James McNeill Whistler (1834–1903)
Born in Lowell, Massachusetts, in 1834, James McNeill Whistler left the United States in 1855 and studied in Paris before settling permanently in London. He was fascinated by the arts of the Asian continent, particularly the arts of Japan. Browse more than one thousand works by Whistler in the National Museum of Asian Art’s digital collections, or view highlights in this online gallery.
Frederick Richards Leyland (1831–1892)
Frederick Richards Leyland was a British shipping magnate, patron of the arts, and early supporter of James McNeill Whistler. Whistler developed a close relationship with both Leyland and his family, a bond recorded in a series of intimate portraits that Whistler created of Leyland and his wife and daughters. In 1869, Leyland purchased an opulent house at 49 Princes Gate, London, which would become Whistler’s most complete work of art and eventually turn artist and patron against one another.
Charles Lang Freer (1854–1919)
Museum founder Charles Lang Freer was an important collector of Asian and American art. Born in Kingston, New York, in 1854, he made his fortune in the railroad business and built a home in Detroit, Michigan. Freer met James McNeill Whistler in 1890, and the two began a long collector-artist relationship. In 1904, he purchased Whistler’s Peacock Room, which he installed in his home in Detroit and then moved to his museum at the Smithsonian Institution. To learn more about Charles Lang Freer, see the Charles Lang Freer Resource Gateway.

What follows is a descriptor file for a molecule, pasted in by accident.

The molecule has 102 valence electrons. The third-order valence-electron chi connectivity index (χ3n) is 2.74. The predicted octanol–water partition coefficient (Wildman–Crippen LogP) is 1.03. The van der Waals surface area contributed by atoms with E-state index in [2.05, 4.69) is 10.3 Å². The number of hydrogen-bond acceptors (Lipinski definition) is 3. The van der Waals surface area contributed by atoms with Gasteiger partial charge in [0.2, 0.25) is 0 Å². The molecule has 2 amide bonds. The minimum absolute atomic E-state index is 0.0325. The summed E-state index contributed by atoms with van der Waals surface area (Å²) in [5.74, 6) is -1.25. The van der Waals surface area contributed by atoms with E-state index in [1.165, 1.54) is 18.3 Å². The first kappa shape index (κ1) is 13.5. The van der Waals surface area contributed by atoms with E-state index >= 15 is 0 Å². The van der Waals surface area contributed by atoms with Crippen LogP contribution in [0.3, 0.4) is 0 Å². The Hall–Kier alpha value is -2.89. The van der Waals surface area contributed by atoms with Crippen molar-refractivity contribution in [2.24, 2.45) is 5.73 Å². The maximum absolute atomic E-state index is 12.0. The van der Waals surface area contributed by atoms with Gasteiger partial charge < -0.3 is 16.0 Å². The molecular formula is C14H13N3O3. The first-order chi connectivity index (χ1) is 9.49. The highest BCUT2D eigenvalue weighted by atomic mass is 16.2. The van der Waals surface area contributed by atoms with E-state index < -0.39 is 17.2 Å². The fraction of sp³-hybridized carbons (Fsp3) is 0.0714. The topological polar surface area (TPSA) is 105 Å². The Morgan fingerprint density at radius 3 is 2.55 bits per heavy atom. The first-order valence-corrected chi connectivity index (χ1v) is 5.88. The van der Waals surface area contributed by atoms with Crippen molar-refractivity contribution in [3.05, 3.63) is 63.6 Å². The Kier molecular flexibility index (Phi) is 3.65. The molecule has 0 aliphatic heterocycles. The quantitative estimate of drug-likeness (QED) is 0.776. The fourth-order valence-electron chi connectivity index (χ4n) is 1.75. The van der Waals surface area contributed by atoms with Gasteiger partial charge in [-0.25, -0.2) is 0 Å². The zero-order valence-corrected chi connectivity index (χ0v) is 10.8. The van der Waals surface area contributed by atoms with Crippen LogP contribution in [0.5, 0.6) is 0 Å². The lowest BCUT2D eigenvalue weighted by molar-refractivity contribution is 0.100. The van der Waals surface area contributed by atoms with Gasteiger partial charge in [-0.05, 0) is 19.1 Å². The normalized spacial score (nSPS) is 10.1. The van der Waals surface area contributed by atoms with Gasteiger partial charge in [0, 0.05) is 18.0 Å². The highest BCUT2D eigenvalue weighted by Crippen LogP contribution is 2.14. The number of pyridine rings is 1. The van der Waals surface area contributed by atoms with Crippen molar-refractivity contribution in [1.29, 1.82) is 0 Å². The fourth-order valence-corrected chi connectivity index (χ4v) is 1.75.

Christina Spartali (1846–1884)
Christina Spartali, a young woman of Greek descent and a renowned beauty, posed for the painting that hangs above the hearth in the Peacock Room. In the painting, Whistler surrounds Spartali with Chinese and Japanese objects that the artist admired and collected. The painting was purchased by Frederick Leyland, but Whistler felt the colors of the dining room in which Leyland hung it failed to complement the work. The painting inspired the artist’s dramatic—and unsolicited—redesign of the space. To learn more about the painting, explore the museum’s digital collections.
Thomas Jeckyll (1827–1881)
Thomas Jeckyll was the British architect, designer, and metalworker to whom Frederick Leyland originally entrusted the remodel of his London dining room. Jekyll designed the intricate wooden latticework shelves and decorative light fixtures. When poor health forced Jeckyll to stop working on the room in 1876, Whistler stepped in to finish the job—and to utterly transform the space. Like Whistler, Jeckyll enjoyed merging English and Japanese aesthetic elements in his work. See metalwork by Jeckyll in the museum’s digital collections.
Image courtesy of Norfolk County Council.